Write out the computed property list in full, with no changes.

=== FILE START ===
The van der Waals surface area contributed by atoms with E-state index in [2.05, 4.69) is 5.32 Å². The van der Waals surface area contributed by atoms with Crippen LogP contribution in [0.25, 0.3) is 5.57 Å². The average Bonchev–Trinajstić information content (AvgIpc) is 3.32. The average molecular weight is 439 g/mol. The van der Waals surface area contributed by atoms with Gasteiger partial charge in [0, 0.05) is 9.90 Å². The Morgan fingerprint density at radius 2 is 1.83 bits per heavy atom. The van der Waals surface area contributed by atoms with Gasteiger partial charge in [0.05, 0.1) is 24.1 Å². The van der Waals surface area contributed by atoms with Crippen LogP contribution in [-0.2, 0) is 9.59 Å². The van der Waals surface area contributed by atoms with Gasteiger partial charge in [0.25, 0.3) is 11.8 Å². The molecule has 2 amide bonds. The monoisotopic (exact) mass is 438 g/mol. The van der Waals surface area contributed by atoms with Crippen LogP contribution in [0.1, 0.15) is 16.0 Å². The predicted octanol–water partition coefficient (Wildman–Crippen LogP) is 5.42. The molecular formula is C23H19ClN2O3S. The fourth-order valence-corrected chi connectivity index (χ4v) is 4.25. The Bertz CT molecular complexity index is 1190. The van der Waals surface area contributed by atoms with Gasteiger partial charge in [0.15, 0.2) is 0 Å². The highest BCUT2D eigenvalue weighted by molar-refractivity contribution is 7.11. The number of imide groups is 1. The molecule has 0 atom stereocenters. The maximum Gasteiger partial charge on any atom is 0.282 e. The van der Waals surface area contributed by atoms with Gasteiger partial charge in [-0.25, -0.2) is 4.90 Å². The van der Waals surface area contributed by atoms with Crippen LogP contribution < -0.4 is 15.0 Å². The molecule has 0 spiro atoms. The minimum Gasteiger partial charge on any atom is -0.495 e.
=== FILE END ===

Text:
The van der Waals surface area contributed by atoms with E-state index in [2.05, 4.69) is 5.32 Å². The van der Waals surface area contributed by atoms with Crippen LogP contribution in [0.25, 0.3) is 5.57 Å². The average Bonchev–Trinajstić information content (AvgIpc) is 3.32. The average molecular weight is 439 g/mol. The van der Waals surface area contributed by atoms with Gasteiger partial charge in [0, 0.05) is 9.90 Å². The Morgan fingerprint density at radius 2 is 1.83 bits per heavy atom. The van der Waals surface area contributed by atoms with Gasteiger partial charge in [0.05, 0.1) is 24.1 Å². The van der Waals surface area contributed by atoms with Crippen LogP contribution in [-0.2, 0) is 9.59 Å². The van der Waals surface area contributed by atoms with Gasteiger partial charge in [0.25, 0.3) is 11.8 Å². The molecule has 2 amide bonds. The monoisotopic (exact) mass is 438 g/mol. The van der Waals surface area contributed by atoms with Crippen LogP contribution in [0.1, 0.15) is 16.0 Å². The predicted octanol–water partition coefficient (Wildman–Crippen LogP) is 5.42. The molecular formula is C23H19ClN2O3S. The fourth-order valence-corrected chi connectivity index (χ4v) is 4.25. The Bertz CT molecular complexity index is 1190. The van der Waals surface area contributed by atoms with Gasteiger partial charge in [0.15, 0.2) is 0 Å². The highest BCUT2D eigenvalue weighted by molar-refractivity contribution is 7.11. The number of imide groups is 1. The molecule has 0 atom stereocenters. The maximum Gasteiger partial charge on any atom is 0.282 e. The van der Waals surface area contributed by atoms with Gasteiger partial charge in [-0.25, -0.2) is 4.90 Å². The van der Waals surface area contributed by atoms with Crippen LogP contribution < -0.4 is 15.0 Å². The molecule has 0 spiro atoms. The minimum Gasteiger partial charge on any atom is -0.495 e.